White Album track, November 1968
PAUL WELLER: It has such great chords, fantastic melodies and beautiful lyrics. It’s showing the other aspects of John. He’s got that gruff, acerbic side, the popular view of him, but there’s that really touching, loving side to him. Obviously it was more significant that it was about his mother, and Yoko, but no matter who he was singing about, it would still be beautiful. I really relate to the line where he says, “Half of what I say is meaningless”. As writers, we all chuck out lots of rubbish…
EILEEN ROSE: It’s warm, delicate, innocent, almost a nursery rhyme- John Lennon at his most vulnerable. That’s a great opening lyric- “Half of what I say is meaningless, so I sing this just to reach you, Julia.” It conveys the frustration, the inadequacy of words to describe emotions, maybe even the embarrassment of having sensitive emotions. It’s almost like he’s singing to himself. It’s brave to be doing that in time. There’s nothing more compelling than when somebody’s really going out on a limb.
WILLIE CAMPBELL: There’s so much feeling, a really honest emotion. There’s probably a crossover between his mother and Yoko, cos that was the new love in his life.
GUY GARVEY: For all the books written and bar room conversations that I’ve had about John Lennon’s lyrics, especially his less straightforward, trippy stuff. I believe that this is him letting us know the truth. I’ve written one of the lines from it on my bedroom wall to remind me not to squeeze too hard when trying to write my own words: “When I cannot sing my heart, I can only speak my mind.”
24 NOWHERE MAN
Rubber Soul album track, December 1965
NODDY HOLDER: You could already see them growing out of that Fab Four, moptops image. They were experimenting with different sounds. “Nowhere Man” was a great example. They’d be doing all that raucousy stuff and then, for the first time, you saw this softer side.
EUROS CHILD: Rubber Soul is my favourite Beatles album- that and Revolver- and this is my favourite track. There’s just something about the freshness. I don’t think I quite grasped what it was about at first. I saw it more as a story about someone who was lost.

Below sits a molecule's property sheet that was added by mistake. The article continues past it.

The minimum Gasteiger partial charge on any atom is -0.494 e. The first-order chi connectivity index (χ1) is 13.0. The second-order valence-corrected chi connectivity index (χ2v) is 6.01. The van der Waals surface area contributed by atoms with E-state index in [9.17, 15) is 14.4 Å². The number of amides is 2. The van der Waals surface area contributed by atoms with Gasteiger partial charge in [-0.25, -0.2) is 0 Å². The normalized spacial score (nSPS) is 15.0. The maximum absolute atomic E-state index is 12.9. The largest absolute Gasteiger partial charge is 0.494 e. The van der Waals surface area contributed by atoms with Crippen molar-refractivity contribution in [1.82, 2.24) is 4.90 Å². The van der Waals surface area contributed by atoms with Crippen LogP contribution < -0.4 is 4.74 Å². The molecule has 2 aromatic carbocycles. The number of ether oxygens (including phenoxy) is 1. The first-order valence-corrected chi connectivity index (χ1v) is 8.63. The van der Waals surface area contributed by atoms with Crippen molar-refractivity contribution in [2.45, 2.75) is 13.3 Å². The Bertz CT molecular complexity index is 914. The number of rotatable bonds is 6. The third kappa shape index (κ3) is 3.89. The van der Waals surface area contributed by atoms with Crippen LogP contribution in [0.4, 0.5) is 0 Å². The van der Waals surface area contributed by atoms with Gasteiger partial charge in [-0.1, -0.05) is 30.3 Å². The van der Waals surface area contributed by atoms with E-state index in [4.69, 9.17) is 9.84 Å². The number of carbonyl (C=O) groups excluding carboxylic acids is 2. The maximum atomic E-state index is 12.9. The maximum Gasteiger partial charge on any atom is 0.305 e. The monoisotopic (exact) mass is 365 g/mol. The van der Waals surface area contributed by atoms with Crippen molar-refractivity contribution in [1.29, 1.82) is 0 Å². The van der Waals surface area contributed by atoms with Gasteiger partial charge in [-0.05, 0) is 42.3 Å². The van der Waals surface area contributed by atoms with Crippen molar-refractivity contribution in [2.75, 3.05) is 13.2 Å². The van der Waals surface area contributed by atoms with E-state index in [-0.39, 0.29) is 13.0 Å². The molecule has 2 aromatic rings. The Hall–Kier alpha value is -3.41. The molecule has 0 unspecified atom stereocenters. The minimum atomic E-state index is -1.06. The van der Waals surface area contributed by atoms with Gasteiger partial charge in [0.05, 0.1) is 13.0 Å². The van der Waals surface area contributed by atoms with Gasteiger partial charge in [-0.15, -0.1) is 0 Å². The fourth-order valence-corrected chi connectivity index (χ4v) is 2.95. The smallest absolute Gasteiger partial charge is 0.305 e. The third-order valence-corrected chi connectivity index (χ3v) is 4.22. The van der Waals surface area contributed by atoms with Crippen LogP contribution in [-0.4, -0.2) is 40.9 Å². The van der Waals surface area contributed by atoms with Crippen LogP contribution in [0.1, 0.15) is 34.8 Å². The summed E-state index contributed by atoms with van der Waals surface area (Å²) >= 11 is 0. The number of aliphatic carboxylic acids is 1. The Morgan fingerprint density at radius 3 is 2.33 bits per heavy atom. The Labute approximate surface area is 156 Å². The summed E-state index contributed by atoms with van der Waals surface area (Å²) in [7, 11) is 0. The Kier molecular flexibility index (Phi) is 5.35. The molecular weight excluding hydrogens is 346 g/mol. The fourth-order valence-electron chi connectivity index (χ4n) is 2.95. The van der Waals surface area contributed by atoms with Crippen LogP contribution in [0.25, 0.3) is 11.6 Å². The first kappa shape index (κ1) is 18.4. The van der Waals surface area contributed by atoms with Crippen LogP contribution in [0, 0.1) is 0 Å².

BRETT SPARKS: Coolest minimal guitar solo ever. And that minor seventh chord!
23 COME TOGETHER
Abbey Road album track, September 1969
STEVEN TYLER: We did it in that kinda Beatles movie Sgt Pepper, and it was the best part of the film, I think. That movie got shelved so fast! But we got a chance to work with their producer, Brian Epstein- I mean, shit, George Martin… What an atrocity that movie was! But, y’know we’d never done anything like that back then. We were all heavily under the influence of the sauce. By the end of the day, we were all 10 sheets to the wind. But the memory will live forever cos of the way the song sounds, y’know? Aw yeah, great guitar riff. It’s all about songs, man.
PAUL WELLER: I love John’s voice- his funky way of singing. I just like the performance on that. I like the lyrics as well- it’s not like they’re kind of definite, but it’s that feeling he creates with them.
HOLLY JOHNSON: “Come Together” has a very groovy bassline and a groovier chorus…this is The Beatles song that Frankie Goes To Hollywood nearly covered.
HOWE GLEB: Such a complete rip-off of a Chuck Berry song, but with extraordinary rejuvenation. Like Bowie said, “It’s who does it second, not first, that usually matters.” Groan! Abbey Road was also the record playing at the time when we first dared to play Spin the Bottle with the girls. Severely embedded sonic landscape, you see.
LES McKEOWN: The meaning of this song has changed over the years for me. At first it appeared mischievous. Then, as I got older, the message shifted to reveal something more profound in the composer’s psyche, and it shines a light in our belief systems surrounding people and peace.
RAT SCABIES: Urgh- dope’n’sex, but from them…surely not. The suits were safely back in a Liverpool wardrobe, while Ringo laid down one of the most memorable drum parts ever. It was time to admit that some of their stuff was ok.